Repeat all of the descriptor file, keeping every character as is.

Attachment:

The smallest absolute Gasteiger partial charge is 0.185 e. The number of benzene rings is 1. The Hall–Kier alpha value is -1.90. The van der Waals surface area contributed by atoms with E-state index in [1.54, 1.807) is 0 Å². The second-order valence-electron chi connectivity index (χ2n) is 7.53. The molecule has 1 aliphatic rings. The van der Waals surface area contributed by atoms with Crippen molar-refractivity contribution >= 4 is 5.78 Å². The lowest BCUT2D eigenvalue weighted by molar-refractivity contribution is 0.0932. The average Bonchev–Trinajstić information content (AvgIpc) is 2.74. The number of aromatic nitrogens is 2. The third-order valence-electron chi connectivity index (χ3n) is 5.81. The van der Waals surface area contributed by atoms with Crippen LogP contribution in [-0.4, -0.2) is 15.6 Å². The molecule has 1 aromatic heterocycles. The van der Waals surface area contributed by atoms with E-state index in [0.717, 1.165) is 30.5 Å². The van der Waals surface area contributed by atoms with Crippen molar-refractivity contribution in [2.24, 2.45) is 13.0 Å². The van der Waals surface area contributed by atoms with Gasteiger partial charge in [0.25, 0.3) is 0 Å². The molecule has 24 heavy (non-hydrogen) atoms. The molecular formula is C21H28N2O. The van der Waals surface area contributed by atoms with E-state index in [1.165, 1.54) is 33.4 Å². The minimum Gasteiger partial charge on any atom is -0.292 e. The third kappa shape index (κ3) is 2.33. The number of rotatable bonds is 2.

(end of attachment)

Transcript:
The smallest absolute Gasteiger partial charge is 0.185 e. The number of benzene rings is 1. The Hall–Kier alpha value is -1.90. The van der Waals surface area contributed by atoms with E-state index in [1.54, 1.807) is 0 Å². The second-order valence-electron chi connectivity index (χ2n) is 7.53. The molecule has 1 aliphatic rings. The van der Waals surface area contributed by atoms with Crippen molar-refractivity contribution >= 4 is 5.78 Å². The lowest BCUT2D eigenvalue weighted by molar-refractivity contribution is 0.0932. The average Bonchev–Trinajstić information content (AvgIpc) is 2.74. The number of aromatic nitrogens is 2. The third-order valence-electron chi connectivity index (χ3n) is 5.81. The van der Waals surface area contributed by atoms with Crippen LogP contribution in [-0.4, -0.2) is 15.6 Å². The molecule has 1 aromatic heterocycles. The van der Waals surface area contributed by atoms with E-state index in [0.717, 1.165) is 30.5 Å². The van der Waals surface area contributed by atoms with Crippen molar-refractivity contribution in [2.24, 2.45) is 13.0 Å². The van der Waals surface area contributed by atoms with Gasteiger partial charge in [0.25, 0.3) is 0 Å². The molecule has 24 heavy (non-hydrogen) atoms. The molecular formula is C21H28N2O. The van der Waals surface area contributed by atoms with E-state index in [1.165, 1.54) is 33.4 Å². The minimum Gasteiger partial charge on any atom is -0.292 e. The third kappa shape index (κ3) is 2.33. The number of rotatable bonds is 2.